We’re back with another Information Exchange, this time we go across the globe to chat with a veteran Psychedelic and Progressive Techno Producer/DJ.

Ben Rama is an electronic music producer from the east coast of Canada. Since his debut in 2010, Ben has been steadily garnering a reputation as a world-class producer, remixer and live act. His unique style of hypnotic progressive techno is a product of Ben’s interest in many genres including techno, progressive trance, and breakbeat – always delivered with the dance floor experience in mind, and with a focus on creating captivating sonic structures. He has released with notable labels such as Digital Structures, Zenon Records, Digital Diamonds, and Bassic Records to name a few, and has been invited to perform numerous times at Canada’s top festivals including Eclipse, Future Forest and Evolve. Ben is also the owner and music director of Techgnosis Records, a world-class purveyor of progressive and psychedelic techno since 2015. 

In a world without music, those who can hear music in their heads will remain sane

What were the musical influences that eventually led you to this style of music?

I got into the underground psychedelic dance music scene in early 2002. I was actively playing a five-string bass guitar in a metal band. Like I said, it was 2002. So, you know, shitty Nu Metal. It was through a friend of a friend kind of thing. Somebody told me about a “party”. Fed me my first dose of psilocybin mushrooms and one Goa Trance party later, the rest is history. I was pretty hooked from that point on. I mean, it was me going to parties for a number of years until I knew production probably was in my future. I had such a connection with the scene and since I’ve been involved in music for most of my life, whether it was bass guitar in my early, and late teens. Even before that, I was classically trained as a concert pianist, reading sheet music, and things like that. So I made the transition. I basically sold all my metal gear, my amp and my guitar, and all that stuff, and I bought a computer and a little MIDI controller and got on Ableton Live. This was around 2006. I’ve moved too much. I first went to school for audio engineering in 2008.

Have you been based in Canada throughout?

Yeah, I have. I’m based out of the East Coast here and just outside of St. John, New Brunswick. I graduated from school up here on the East Coast and moved to Montreal for 3 years, and that’s really where I got started. You know, as a producer, I got my first gigs there. I moved back here 3 years later and before I knew it, I had a kid and a record label. It’s five years on from that. So here we are in 2020. The conception of the record label was pretty early on in 2015, and that’s exactly when little Xander was conceived. So, yeah I had two babies that that year.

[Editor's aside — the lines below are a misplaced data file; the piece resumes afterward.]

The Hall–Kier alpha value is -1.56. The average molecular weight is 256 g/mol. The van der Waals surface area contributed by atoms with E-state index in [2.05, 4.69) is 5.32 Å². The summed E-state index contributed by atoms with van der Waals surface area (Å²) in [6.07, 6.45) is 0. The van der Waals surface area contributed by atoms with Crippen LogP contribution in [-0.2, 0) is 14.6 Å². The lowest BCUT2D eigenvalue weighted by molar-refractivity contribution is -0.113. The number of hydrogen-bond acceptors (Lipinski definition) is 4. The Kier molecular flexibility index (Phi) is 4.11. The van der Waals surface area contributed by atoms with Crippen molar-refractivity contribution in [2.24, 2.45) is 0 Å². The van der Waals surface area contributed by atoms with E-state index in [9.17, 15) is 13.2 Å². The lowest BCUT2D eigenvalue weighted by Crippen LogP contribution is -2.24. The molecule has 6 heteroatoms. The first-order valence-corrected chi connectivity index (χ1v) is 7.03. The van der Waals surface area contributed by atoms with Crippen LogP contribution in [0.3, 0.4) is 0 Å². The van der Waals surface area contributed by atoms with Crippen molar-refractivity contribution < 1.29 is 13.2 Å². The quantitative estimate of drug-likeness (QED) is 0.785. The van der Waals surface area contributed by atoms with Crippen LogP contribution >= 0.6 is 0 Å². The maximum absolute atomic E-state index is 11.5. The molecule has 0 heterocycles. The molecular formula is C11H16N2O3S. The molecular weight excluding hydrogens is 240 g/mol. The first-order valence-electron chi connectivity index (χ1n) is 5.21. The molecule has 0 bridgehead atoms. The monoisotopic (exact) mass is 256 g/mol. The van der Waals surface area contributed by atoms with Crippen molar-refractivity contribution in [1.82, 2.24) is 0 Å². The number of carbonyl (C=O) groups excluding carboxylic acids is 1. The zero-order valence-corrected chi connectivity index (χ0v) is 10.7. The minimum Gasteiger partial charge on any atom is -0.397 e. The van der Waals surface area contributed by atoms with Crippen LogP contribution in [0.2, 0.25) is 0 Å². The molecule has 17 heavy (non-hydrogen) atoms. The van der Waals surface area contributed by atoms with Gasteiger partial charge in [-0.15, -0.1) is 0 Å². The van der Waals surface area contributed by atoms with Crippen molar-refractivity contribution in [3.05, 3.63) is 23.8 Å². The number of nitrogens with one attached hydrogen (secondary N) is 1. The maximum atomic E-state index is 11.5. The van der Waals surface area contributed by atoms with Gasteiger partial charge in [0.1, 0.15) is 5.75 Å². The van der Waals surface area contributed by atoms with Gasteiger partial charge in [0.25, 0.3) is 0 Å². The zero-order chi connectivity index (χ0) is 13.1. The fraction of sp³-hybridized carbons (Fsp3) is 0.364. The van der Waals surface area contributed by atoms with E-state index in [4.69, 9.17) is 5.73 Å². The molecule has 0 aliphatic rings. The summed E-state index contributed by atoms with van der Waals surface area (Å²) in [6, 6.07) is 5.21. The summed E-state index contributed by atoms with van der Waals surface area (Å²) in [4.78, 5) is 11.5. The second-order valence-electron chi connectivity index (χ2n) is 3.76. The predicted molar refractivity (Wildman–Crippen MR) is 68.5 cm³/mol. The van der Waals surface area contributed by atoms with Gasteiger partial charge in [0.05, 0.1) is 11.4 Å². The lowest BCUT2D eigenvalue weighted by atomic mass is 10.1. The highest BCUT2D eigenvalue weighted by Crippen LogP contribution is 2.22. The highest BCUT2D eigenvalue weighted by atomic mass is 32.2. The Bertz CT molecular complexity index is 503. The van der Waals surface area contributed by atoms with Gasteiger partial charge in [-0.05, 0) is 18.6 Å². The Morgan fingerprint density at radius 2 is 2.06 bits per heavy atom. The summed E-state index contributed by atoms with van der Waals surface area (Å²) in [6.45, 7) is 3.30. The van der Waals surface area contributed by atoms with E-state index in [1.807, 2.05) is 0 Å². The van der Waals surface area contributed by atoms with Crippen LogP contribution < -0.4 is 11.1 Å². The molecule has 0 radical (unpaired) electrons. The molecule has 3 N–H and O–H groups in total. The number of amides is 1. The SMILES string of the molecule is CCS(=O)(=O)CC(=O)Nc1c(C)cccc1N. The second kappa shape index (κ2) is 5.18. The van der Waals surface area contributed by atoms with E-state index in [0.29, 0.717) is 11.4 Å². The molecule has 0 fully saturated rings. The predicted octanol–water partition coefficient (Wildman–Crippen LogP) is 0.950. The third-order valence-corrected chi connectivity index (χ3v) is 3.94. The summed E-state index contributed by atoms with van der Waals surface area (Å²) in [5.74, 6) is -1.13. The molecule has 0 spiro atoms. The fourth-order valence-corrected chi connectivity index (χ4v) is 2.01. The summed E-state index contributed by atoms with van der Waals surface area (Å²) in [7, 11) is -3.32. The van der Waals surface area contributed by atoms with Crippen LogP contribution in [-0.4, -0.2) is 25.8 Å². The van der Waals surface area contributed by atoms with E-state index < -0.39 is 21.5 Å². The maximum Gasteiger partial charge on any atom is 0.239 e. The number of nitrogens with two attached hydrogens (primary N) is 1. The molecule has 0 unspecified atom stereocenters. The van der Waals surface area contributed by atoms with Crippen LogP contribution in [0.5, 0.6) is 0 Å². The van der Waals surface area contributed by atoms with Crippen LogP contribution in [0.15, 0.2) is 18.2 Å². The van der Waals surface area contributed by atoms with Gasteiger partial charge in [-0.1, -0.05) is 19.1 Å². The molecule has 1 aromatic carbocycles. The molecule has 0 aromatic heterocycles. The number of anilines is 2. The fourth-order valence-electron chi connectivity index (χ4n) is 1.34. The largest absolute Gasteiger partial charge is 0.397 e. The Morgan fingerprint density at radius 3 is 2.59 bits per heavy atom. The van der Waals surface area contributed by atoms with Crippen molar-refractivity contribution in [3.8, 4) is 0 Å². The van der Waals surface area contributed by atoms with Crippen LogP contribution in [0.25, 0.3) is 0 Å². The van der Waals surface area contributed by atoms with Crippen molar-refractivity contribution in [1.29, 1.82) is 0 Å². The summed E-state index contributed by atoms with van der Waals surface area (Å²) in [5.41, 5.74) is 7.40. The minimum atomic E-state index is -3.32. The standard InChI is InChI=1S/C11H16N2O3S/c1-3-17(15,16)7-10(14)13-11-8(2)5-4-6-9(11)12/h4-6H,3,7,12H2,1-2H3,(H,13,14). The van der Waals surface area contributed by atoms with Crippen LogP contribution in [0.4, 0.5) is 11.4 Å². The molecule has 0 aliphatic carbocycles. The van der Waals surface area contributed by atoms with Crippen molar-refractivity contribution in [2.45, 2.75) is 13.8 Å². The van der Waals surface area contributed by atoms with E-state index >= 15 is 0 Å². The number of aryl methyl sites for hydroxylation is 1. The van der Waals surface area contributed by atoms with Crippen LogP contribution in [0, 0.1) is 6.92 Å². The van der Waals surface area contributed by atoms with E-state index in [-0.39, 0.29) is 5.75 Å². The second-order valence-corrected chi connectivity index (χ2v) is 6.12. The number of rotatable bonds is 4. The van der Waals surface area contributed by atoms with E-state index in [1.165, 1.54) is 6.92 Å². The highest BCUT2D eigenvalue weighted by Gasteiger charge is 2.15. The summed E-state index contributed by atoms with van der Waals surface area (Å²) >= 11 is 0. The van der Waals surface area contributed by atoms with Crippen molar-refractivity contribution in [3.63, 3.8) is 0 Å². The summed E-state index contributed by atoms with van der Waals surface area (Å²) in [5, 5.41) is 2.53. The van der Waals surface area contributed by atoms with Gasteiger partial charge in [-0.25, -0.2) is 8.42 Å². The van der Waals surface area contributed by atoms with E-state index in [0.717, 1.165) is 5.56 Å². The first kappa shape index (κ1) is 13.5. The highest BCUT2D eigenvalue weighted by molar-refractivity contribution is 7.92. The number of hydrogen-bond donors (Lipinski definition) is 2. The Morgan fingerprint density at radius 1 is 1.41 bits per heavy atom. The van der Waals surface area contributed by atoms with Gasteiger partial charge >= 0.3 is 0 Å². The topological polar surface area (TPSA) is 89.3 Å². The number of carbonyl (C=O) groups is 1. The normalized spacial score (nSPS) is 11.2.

Tell us about your journey to this style of music that you currently make?

Yeah, I had started with Goa Trance, like Melodic Goa Trance, and then Psytrance, but more minimal and modern styles like Psytrance and Progressive Trance. I was a big fan of early Antix, Ticon, Vibrasphere, early Digital Structures, Iboga records, and things like that. It was around the same time I started going to festivals again in 2005, 2006, 2007 that I started moving from Psytrance into more Progressive and Techno styles.

I can almost pinpoint the moments when it switched over for me. I’d say by 2008, I was a full time convert to this techno crossover style. Yeah, there was some really cool stuff happening back in the mid-2000s. There were a lot of trance producers who were doing kind of like a Progressive House / Techno crossover. That’s kind of the early birth of Progressive Crossover Techno. I think as you get older, things start to change. My music gets slower as I get older. But yeah, I like your slow groove music dude.

So tell us a little more about your workspace?

Sure. It’s a pretty modest setup. I basically have a small desk and a little desktop and MIDI controller and studio monitors. Perhaps I’ll demystify some of the aura surrounding what kind of a setup you need to release music. Because I’m telling you right now, you don’t need much. We sometimes get gear envy, it’s only natural. The only rented gear I have right now is my studio monitors, just because mine kind of just died from being too old and the rental was just a transitional thing from not having something to having a new pair that are mine to own. Now this pandemic stuff went down and I didn’t get a chance to buy them from the store. So I actually don’t even know if they’re charging my credit card for the rental right now, so at least I have something. I should have rented higher-end, haha. Yeah, it’s actually working out ok. I think five or six-inch cones and then I have a subwoofer, that’s still quite functional. So that helps out quite a bit.